When the state law E-Verify kicked in for N.C. small businesses in July, thousands of employers became required to verify that new hires are eligible to work in the U.S.
Under the state law, every business with more than 25 full-time employees are required to run new employees' information through a federal system known as E-Verify. An employer enters an employee's name, Social Security number, address and date of birth into a system that matches it with other federal data. Businesses that don't comply are fined $10,000 by the N.C. Department of Labor.
But the U.S. government shutdown that started Tuesday morning could place small businesses required to use E-Verify at risk of violating the law. That's according to Gregg Thompson, North Carolina state director of the National Federation of Independent Business, the national advocacy association.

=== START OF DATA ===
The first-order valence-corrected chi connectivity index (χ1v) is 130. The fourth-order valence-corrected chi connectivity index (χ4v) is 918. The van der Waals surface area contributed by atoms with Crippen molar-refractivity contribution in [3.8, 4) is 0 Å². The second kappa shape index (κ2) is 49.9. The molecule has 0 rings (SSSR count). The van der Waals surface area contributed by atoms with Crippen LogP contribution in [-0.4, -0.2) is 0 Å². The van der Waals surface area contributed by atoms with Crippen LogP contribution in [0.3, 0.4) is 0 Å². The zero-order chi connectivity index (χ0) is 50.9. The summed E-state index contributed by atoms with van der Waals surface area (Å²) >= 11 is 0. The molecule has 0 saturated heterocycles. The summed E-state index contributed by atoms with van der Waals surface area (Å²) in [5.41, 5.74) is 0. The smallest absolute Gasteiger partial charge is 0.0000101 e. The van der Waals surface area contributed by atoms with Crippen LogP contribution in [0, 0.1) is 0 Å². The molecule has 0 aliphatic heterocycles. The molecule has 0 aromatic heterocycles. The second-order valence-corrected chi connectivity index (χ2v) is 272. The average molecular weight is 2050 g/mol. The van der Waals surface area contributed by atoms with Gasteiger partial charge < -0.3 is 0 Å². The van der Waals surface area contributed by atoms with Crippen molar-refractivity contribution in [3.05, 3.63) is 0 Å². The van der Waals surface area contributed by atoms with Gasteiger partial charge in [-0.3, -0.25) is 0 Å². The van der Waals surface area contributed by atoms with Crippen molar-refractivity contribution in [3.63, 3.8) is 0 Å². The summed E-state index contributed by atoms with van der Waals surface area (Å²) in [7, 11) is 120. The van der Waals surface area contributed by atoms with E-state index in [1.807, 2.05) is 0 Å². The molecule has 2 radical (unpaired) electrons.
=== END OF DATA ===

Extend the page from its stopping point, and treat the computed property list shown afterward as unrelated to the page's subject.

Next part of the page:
"The shutdown of E-Verify is problematic for small businesses that are required to participate in the program," Thompson said in a statement released Wednesday.
"In addition, the government shutdown, combined with the country's massive debt and rollout of a deeply-flawed health-care law, exacerbates the uncertainty that small-business owners have been feeling for too long. There's no doubt that Washington is making the small-business community nervous, and small-business owners aren't going to grow or create jobs if they're nervous."
NFIB/North Carolina has over 8,000 member businesses, according to the group.